Two of 17 missionaries kidnapped in Haiti released

US-based church group welcomes release of its members, but says ‘our hearts are with the 15 people who are still being held’.

Children in Haiti
Children walk past the Christian Aid Ministries headquarters in Titanyen, north of Port-au-Prince. Seventeen members of the US-based missionary group and their Haitian driver were kidnapped by a gang on October 16 as they left an orphanage where they worked [File: Matias Delacroix/AP Photo]

Two of the 17 Christian missionaries kidnapped in Haiti last month have been released, according to the group’s United States-based church organisation.

In a statement on Sunday, the Christian Aid Ministries said, “We have learned that two of the hostages in Haiti were released.”

It said it could not give the names of those released, why they were freed or other information.

“While we rejoice at this release, our hearts are with the 15 people who are still being held,” it added.

The 16 Americans and one Canadian, including five children, were abducted in October after visiting an orphanage. Their Haitian driver was also taken hostage.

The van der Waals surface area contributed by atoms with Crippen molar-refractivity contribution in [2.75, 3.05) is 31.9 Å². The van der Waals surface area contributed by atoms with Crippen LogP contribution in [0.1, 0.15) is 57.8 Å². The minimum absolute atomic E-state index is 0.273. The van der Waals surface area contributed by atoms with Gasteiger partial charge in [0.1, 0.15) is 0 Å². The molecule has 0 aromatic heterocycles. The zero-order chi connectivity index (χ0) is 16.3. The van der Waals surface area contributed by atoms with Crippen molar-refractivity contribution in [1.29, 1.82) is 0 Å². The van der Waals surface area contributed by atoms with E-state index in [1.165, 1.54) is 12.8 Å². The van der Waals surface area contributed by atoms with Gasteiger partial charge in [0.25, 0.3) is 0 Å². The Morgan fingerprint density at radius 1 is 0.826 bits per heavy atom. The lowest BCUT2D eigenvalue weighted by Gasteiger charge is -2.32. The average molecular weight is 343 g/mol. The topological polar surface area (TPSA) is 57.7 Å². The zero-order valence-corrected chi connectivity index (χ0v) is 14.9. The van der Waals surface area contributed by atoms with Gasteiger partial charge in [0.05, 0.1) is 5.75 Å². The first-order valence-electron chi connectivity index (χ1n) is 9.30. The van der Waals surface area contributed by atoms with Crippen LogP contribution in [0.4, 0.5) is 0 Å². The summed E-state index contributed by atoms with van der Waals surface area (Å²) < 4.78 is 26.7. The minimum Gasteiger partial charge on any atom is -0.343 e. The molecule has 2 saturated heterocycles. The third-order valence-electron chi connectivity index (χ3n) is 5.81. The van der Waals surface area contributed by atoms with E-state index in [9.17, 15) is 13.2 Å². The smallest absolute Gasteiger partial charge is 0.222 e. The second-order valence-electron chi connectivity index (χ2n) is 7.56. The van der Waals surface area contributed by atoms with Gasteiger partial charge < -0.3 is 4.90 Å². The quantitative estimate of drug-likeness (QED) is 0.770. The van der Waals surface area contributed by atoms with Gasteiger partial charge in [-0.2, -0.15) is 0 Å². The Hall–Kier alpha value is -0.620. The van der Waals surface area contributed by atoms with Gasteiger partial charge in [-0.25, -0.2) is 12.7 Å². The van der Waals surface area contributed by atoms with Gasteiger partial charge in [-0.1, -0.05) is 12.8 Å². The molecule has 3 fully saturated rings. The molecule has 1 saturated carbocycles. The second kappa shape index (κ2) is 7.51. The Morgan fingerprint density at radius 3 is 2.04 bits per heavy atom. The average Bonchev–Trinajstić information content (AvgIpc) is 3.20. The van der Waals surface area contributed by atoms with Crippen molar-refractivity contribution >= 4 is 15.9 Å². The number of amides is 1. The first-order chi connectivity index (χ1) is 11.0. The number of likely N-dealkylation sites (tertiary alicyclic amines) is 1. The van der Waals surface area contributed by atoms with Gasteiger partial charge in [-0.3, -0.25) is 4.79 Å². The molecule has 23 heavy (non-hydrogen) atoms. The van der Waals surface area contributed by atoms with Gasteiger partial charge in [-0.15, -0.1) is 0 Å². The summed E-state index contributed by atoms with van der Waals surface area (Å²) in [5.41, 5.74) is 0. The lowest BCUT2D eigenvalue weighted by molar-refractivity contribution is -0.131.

The leader of the gang that kidnapped the group has threatened to kill the hostages unless his demands are met. Authorities have said the gang, known as the 400 Mawozo, was demanding $1m per person, although it was not immediately clear if that included the children in the group.

Gary Desrosiers, spokesman for the Haitian National Police, confirmed that two hostages had been released on Sunday.

The FBI, which is helping Haitian authorities recover the captives, declined to comment.

The release comes as Haiti struggles with a spike in gang-related violence and kidnappings, with the US government recently urging Americans to leave Haiti amid deepening insecurity and a severe lack of fuel blamed on gangs blocking gas distribution terminals.

On Friday, Canada announced it was pulling all but essential personnel from its embassy.

The fuel shortage has forced hospitals to turn away patients and paralysed public transportation, with some schools closing and businesses shortening their work hours.

Haiti also is trying to recover from the July 7 assassination of President Jovenel Moise and a 7.2 magnitude earthquake that struck in mid-August, killing more than 2,200 people and destroying tens of thousands of homes.

Source: News Agencies